While some criticize the formalities of liturgy—and some churches may spend more time than others polishing the silver to a high gleam—but one thing that happens with sacramental worship is that a faith that may seem like an abstraction is brought to tangible life through our empirical senses.

 

I’ll tell a story here I’ve told a couple of times before. I was once sitting in a pub on the corner near the cathedral where I work, and struck up conversation with a patron who turned out to be a physics student at the nearby university. When we talked about the fact that I worked in the church, he asked me how I could be patient in so limited a space.

 

“You want to talk about infinities,” he said. “I study the universe. I look at infinity every day.”  “Yes,” I told him. “But the kind of infinity you’re talking about is one that I can’t conceive of. When I walk into the cathedral and look up at that high vaulted ceiling, I’m looking at an infinity I can see.”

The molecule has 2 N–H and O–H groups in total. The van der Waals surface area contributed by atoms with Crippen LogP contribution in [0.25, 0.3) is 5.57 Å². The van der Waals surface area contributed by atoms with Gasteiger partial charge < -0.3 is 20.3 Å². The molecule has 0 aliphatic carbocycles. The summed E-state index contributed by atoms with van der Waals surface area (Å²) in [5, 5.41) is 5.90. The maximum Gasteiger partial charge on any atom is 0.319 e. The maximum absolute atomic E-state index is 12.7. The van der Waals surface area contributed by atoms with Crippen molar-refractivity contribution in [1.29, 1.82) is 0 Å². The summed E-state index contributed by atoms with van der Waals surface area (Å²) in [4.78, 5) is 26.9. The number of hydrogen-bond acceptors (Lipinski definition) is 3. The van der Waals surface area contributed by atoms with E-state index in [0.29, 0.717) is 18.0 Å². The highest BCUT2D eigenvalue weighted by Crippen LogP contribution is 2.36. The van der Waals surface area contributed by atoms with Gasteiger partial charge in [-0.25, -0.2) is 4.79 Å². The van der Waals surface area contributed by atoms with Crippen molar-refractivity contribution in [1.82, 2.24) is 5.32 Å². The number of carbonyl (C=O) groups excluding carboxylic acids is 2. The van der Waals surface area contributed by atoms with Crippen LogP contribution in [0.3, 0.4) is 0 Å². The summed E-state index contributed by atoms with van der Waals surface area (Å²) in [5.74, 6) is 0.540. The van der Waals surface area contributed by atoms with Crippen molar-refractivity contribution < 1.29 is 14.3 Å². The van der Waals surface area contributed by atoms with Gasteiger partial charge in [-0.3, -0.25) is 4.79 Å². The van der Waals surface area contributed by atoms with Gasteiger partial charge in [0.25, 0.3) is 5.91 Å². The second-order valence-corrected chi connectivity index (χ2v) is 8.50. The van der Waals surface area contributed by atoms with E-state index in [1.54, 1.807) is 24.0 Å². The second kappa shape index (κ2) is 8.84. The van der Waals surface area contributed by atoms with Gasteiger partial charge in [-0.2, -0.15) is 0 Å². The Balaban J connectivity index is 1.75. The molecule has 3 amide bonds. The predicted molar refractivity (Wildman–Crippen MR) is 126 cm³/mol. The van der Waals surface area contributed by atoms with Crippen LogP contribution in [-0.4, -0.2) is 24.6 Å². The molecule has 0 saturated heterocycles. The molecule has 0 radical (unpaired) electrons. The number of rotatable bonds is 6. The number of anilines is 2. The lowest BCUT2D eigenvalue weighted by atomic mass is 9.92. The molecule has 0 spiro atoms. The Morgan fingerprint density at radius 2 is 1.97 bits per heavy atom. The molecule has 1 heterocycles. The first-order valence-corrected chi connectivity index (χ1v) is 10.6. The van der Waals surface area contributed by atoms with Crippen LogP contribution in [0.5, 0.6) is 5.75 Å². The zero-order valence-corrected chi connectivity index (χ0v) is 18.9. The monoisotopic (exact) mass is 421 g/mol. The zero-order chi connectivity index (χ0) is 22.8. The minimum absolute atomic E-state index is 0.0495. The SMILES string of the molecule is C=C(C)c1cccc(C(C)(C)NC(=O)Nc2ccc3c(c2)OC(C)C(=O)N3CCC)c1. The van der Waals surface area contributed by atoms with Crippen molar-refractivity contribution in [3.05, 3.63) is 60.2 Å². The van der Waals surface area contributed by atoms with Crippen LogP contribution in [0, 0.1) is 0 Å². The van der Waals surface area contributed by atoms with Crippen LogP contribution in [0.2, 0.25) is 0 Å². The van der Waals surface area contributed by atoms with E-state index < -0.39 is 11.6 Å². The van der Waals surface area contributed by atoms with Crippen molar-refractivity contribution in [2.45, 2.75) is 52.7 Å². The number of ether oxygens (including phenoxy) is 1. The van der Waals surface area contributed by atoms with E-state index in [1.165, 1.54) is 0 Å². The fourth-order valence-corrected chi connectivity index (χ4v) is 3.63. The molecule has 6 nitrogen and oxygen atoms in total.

Rachel Held Evans had this to say about sacraments, “Something I appreciate about the Episcopal church and other liturgical traditions is the emphasis on sacraments. It just was not a part of my religious upbringing at all. When we did communion, we did it once a month, maybe, and it was passing the plate around with the little oyster crackers and drinking the little plastic cups. It certainly was not the center of worship.

 

“That’s something that I really, really like about the Episcopal church, that the whole service is building to this moment where we gather together at the table. I really like the tactile nature of that and all the sacraments.